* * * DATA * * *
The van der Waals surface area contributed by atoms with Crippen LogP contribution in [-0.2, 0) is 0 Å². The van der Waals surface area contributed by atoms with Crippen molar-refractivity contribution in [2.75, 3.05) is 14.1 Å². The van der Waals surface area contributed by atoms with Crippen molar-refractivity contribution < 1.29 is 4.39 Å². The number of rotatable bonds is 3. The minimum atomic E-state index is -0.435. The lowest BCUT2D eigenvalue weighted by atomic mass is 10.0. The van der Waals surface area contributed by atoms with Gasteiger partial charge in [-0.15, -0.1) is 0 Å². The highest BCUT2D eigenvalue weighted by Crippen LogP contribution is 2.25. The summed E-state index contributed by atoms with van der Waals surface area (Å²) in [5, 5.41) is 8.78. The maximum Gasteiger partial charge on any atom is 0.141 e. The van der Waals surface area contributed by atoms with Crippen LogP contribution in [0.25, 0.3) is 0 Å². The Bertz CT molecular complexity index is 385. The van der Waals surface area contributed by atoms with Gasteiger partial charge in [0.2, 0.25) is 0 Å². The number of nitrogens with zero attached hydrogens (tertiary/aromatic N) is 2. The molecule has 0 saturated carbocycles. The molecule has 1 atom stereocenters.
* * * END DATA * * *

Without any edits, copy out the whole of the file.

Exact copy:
The van der Waals surface area contributed by atoms with Crippen LogP contribution in [-0.2, 0) is 0 Å². The van der Waals surface area contributed by atoms with Crippen molar-refractivity contribution in [2.75, 3.05) is 14.1 Å². The van der Waals surface area contributed by atoms with Crippen molar-refractivity contribution < 1.29 is 4.39 Å². The number of rotatable bonds is 3. The minimum atomic E-state index is -0.435. The lowest BCUT2D eigenvalue weighted by atomic mass is 10.0. The van der Waals surface area contributed by atoms with Gasteiger partial charge in [-0.15, -0.1) is 0 Å². The highest BCUT2D eigenvalue weighted by Crippen LogP contribution is 2.25. The summed E-state index contributed by atoms with van der Waals surface area (Å²) in [5, 5.41) is 8.78. The maximum Gasteiger partial charge on any atom is 0.141 e. The van der Waals surface area contributed by atoms with Crippen LogP contribution in [0.25, 0.3) is 0 Å². The Bertz CT molecular complexity index is 385. The van der Waals surface area contributed by atoms with Gasteiger partial charge in [0.2, 0.25) is 0 Å². The number of nitrogens with zero attached hydrogens (tertiary/aromatic N) is 2. The molecule has 0 saturated carbocycles. The molecule has 1 atom stereocenters.